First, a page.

Study Finds That Religious People Have Better, But Less Frequent, Sex

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Sarah Wilder Social Issues Reporter
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Religious people in Britain have more infrequent, but better sex, according to a new study by the Journal of Sex Research released Friday.

The study used data from the British National Survey of Sexual Attitudes and Lifestyles conducted from 2010 to 2012. The study surveyed 15,162 men and women aged 16 to 74. The response rate for the survey was 57.7%.

Among men surveyed, 11% said religion and religious beliefs were very important to them, while 16% of women agreed. Women and men who view religion as very important reported having less sex on average, but also reported higher levels of sexual satisfaction.

The study found that religious people had less frequent sex was due in large part to attitudes on the proper context for sexual intercourse. (RELATED: ‘I Had A Gun On The Table. I Was Outta Here’: Shia LaBeouf Says Catholicism Saved His Life)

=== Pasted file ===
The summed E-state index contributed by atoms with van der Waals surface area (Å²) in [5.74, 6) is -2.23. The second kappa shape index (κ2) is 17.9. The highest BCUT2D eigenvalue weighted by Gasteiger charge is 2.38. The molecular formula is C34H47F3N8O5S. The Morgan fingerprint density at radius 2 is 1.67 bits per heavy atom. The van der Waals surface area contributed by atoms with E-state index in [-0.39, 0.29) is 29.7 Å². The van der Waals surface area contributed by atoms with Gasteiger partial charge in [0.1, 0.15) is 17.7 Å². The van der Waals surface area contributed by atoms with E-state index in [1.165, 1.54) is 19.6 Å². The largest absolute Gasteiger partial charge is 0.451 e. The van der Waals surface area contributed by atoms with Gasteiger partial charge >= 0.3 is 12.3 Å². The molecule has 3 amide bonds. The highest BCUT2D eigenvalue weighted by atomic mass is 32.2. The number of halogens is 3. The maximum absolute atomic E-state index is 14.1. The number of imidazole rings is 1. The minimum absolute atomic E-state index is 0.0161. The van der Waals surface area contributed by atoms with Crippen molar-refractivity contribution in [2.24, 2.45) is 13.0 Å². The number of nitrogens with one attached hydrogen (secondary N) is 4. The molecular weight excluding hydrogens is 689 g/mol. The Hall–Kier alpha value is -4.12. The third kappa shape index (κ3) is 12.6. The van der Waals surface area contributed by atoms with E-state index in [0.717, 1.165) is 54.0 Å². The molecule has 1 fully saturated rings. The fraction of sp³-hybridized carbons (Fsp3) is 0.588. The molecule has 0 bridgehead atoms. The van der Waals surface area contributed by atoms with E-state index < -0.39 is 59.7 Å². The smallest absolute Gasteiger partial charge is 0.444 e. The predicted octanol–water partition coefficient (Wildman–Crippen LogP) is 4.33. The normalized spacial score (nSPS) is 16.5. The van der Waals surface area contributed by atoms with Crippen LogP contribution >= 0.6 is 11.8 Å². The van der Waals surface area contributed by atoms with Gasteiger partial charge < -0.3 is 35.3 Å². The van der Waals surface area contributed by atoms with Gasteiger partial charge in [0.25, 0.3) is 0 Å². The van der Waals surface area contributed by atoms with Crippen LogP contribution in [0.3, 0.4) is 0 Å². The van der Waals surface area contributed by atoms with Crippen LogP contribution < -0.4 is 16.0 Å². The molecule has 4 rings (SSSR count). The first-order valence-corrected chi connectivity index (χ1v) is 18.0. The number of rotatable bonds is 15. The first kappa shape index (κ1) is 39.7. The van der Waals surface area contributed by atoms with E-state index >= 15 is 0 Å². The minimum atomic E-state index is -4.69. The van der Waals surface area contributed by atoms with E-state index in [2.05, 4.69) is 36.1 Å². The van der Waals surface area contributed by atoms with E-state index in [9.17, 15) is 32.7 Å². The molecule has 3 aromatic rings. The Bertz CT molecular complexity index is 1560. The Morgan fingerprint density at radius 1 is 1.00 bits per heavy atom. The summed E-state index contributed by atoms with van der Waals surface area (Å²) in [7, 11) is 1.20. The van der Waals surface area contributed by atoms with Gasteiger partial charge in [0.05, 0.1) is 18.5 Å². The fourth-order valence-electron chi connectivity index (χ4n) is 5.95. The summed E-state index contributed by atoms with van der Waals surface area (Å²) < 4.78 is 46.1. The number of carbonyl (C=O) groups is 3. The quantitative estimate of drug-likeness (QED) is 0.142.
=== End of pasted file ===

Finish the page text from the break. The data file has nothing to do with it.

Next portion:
“[H]igher religiosity has been found to be associated with delayed initiation of sexual intercourse, reduced likelihood of engaging in casual sex, and having fewer sexual partners,” the study says.

The study also found that religious couples engaged in behaviors that increased relationship quality, such as expressions of kindness, love, affection, and spending time together, which contributed to sexual satisfaction.

“Thus, higher sexual satisfaction among religious individuals may at least partly be attributed to higher investment in long-term partnerships and relationship intimacy.”